March can bring on one of the most-exciting and challenging times of the year to fish. Bass are no doubt on the move, the weather is all over the map and heavy rains can muddy up water in a hurry.

What to look for? In February, you have lots of fish still in wintering spots — stable areas with not much current and good clarity. These fish can still be really deep, but by March, the bulk of them have moved up. 

During any warming trend, an ideal place to start your search is a flat next to deep water. Deep is, of course, relative to the body of water you are fishing. Deep can be a small, 2-foot contour line  on a natural lake or pond or a 50-foot drop-off at Fontana Lake. Across most of North Carolina, I’m looking for good fishing this month in water less than six feet deep.

Shallow water adjacent to channels and steep drops is key. On rocky lakes, the type and size of rock is important, as many fish prefer to look for gravel bottoms early in the year so they can be on the lookout for crawfish just emerging from the winter. It is a good time for jigs and crawfish-colored crankbaits. I like the 6th Sense Crush 50X in Wild Lava craw — kind of a bright orange/red bait. Crawfish often show bright colors when spawning, and bass can really get keyed in on oranges and reds. The Crush 50X is a square-billed bait that comes through heavy cover well and works especially well banging off rocks.  Keep a flipping stick handy as well to pick apart high percentage spots.

There are two areas of every lake that I like to pay attention to early in the year — the upper end and the lower end.  Both offer great fishing depending on the weather.

The upper end is often overlooked, as it is often muddy and cold in the winter, but if the weather is turning by March. I really like the upper end of reservoirs. The sun hitting the shallow, stained water can get it heated up fast. These fish will move to the bank and are really easy to catch, but they can disappear just as fast under cold front conditions or fresh, cold, muddy water. I really like several baits for this upper-end, stained-water scenario — a 6th Sense 50X crankbait in crawfish color, a Dave’s Tournament Tackle spinnerbait with Colorado blades, a 4-inch Culprit Incredicraw, and a Dave’s Swim jig with a DW3 Trailer.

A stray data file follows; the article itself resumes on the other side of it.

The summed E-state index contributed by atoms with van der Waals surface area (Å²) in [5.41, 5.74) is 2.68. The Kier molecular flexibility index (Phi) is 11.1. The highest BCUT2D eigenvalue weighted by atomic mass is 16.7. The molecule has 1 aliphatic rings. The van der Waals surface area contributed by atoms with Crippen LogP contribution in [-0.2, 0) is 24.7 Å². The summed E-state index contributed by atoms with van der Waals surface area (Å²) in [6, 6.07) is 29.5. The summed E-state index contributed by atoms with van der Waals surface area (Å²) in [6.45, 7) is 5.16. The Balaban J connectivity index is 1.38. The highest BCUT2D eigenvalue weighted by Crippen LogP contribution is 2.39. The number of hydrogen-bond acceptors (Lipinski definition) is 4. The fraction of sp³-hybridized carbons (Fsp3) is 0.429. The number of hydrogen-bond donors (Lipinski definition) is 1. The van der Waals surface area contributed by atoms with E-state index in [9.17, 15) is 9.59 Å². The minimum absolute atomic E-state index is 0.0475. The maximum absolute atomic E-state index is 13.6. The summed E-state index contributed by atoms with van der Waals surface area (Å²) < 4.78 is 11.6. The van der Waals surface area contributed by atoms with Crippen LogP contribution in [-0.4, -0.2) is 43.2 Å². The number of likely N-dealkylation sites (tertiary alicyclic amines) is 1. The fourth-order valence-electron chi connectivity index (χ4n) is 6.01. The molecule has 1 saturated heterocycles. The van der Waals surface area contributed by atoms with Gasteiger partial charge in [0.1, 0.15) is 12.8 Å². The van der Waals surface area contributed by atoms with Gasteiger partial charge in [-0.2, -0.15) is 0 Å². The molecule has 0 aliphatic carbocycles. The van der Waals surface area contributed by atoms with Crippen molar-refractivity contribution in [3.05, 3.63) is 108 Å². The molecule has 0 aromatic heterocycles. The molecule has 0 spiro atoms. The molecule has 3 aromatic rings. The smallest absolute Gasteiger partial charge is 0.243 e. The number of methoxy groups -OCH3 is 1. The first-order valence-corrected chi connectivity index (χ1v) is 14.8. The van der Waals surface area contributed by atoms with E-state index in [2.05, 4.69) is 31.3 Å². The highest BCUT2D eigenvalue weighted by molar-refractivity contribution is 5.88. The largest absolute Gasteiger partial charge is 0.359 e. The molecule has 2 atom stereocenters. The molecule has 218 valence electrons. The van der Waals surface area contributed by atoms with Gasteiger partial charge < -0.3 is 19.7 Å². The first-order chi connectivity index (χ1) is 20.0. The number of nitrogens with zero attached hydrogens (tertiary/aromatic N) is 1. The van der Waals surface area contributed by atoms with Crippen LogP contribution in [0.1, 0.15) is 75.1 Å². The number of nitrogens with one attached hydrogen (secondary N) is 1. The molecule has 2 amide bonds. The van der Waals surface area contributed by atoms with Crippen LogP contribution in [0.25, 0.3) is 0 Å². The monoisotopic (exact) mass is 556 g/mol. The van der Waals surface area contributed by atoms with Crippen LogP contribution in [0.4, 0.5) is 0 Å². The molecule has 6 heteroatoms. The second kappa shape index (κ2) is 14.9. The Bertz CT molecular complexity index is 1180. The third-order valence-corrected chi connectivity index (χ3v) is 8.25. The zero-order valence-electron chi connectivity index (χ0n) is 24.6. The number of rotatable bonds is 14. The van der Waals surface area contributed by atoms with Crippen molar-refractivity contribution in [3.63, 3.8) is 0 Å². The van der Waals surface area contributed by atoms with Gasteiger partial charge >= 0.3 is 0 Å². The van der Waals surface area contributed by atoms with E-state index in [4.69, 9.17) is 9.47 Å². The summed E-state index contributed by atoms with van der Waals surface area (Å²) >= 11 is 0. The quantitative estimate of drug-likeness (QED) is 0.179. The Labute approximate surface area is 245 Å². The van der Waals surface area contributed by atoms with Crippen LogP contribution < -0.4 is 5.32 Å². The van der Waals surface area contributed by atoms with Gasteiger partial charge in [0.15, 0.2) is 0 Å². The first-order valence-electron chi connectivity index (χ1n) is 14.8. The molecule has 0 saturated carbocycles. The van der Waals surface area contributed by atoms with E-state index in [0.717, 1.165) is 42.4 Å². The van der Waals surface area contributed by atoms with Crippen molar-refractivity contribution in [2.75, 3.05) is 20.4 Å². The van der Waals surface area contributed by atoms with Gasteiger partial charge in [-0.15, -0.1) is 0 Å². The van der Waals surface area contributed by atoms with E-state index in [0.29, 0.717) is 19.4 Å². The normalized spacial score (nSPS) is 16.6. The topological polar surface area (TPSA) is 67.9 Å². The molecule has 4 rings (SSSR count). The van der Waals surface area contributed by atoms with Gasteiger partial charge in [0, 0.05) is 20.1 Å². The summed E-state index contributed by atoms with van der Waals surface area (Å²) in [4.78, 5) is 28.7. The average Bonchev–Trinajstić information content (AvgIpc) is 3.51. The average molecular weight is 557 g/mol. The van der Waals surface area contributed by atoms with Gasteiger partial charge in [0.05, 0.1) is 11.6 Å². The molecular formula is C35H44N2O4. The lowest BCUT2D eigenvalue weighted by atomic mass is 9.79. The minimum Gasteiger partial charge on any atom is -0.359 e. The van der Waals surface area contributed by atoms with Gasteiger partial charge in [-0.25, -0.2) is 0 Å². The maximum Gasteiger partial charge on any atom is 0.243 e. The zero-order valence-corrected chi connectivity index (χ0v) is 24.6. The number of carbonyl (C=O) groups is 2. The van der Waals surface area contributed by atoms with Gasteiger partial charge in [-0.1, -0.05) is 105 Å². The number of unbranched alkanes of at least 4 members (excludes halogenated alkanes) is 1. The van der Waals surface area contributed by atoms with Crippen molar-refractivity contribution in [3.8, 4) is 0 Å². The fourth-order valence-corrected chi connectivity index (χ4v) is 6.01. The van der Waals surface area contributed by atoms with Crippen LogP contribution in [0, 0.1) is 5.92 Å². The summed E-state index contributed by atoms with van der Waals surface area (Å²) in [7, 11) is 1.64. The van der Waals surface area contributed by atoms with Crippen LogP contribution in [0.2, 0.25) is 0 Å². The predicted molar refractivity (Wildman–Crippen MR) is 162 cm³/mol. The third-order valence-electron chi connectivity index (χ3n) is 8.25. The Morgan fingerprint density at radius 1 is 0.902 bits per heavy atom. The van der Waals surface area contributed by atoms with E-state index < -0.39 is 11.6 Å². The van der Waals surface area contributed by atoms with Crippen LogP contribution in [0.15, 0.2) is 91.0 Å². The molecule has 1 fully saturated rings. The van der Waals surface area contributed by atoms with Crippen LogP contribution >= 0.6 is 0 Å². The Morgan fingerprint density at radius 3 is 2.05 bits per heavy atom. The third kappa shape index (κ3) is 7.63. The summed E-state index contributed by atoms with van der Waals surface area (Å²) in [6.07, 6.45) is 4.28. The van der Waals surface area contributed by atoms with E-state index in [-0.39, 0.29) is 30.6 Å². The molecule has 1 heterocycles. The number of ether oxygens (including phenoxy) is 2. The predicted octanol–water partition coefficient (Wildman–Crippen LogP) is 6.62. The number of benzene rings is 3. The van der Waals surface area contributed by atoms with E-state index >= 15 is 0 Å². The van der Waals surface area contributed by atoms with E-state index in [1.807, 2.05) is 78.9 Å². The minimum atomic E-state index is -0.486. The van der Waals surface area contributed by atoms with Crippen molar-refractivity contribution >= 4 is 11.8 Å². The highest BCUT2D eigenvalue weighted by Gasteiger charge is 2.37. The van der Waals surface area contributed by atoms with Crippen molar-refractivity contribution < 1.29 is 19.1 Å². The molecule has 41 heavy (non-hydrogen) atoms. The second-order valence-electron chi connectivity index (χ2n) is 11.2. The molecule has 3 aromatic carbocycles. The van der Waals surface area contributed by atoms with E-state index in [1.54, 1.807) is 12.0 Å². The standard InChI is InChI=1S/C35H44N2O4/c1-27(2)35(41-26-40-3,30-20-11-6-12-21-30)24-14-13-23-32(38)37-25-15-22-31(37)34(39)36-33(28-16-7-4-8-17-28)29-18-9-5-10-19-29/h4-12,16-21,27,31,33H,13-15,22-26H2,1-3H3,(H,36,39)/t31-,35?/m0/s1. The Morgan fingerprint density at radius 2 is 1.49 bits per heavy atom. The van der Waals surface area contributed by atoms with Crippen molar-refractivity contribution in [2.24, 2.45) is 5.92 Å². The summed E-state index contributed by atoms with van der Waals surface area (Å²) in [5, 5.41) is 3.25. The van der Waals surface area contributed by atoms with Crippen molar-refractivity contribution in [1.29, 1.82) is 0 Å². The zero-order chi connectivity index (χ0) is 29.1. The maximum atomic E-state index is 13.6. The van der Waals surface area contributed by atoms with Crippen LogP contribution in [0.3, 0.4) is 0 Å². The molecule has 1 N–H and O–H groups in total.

This is the time to use baits that displace lots of water so the fish can find them. I often start with a spinnerbait or crankbait until I get a few bites — or some misses — then I slow down and flip the Incredicraw at any cover that gets in my way while I’m just going down the bank in protected pockets. I like black and Bamabug colors for stained water.  If the water warms to the upper 50s the swim-jig bite with that big DW3 pumping behind it is outstanding. Keep it simple in the murky water; either white or  black and blue will work. This pattern can last all month, as cold fronts constantly come in and knock the fish back off the banks.

The more-consistent area is the lower end of the lake. It is often more stable but also gets the most fishing pressure. Water tends to be much clearer down the lake, so finesse baits become the best option. The lower end is better under bad weather conditions.  

I like three baits for the lower end if the water is clear — a drop-shot T-rex finesse worm, a jerkbait, and a finesse jig.  If it is really clear and cold, I like a drop-shot T-rex worm in natural colors like ayu and watermelon. I’ll use light, 7-pound Sunline flurocarbon and a 1/4-ounce weight for water deeper than 10 feet, but in the shallows, I like a 1/8-ounce weight. If I’m having a tough time finding fish, that is when I rely on a jerkbait, just covering water, until I figure out a pattern. Maybe they are on main points, secondary points or in the back of steep, deep pockets. You have to fish it all to know, so you need to cover the water. Once you catch some or see some, Dave’s Ace in the Hole jig with a DW1 or DW2 finesse jig trailer is deadly.  I’ve watched my co-host of Carolina’s Perfect Cast, Dave Wolak, catch way too many big fish on the these tiny jigs and DW trailers not to get on the same bite for myself. I recently caught one of my biggest fish on that little Dave’s jig and DW2 combo: an 11-pound, 5-ounce mule! 

Good luck and go catch yourself a mule this March.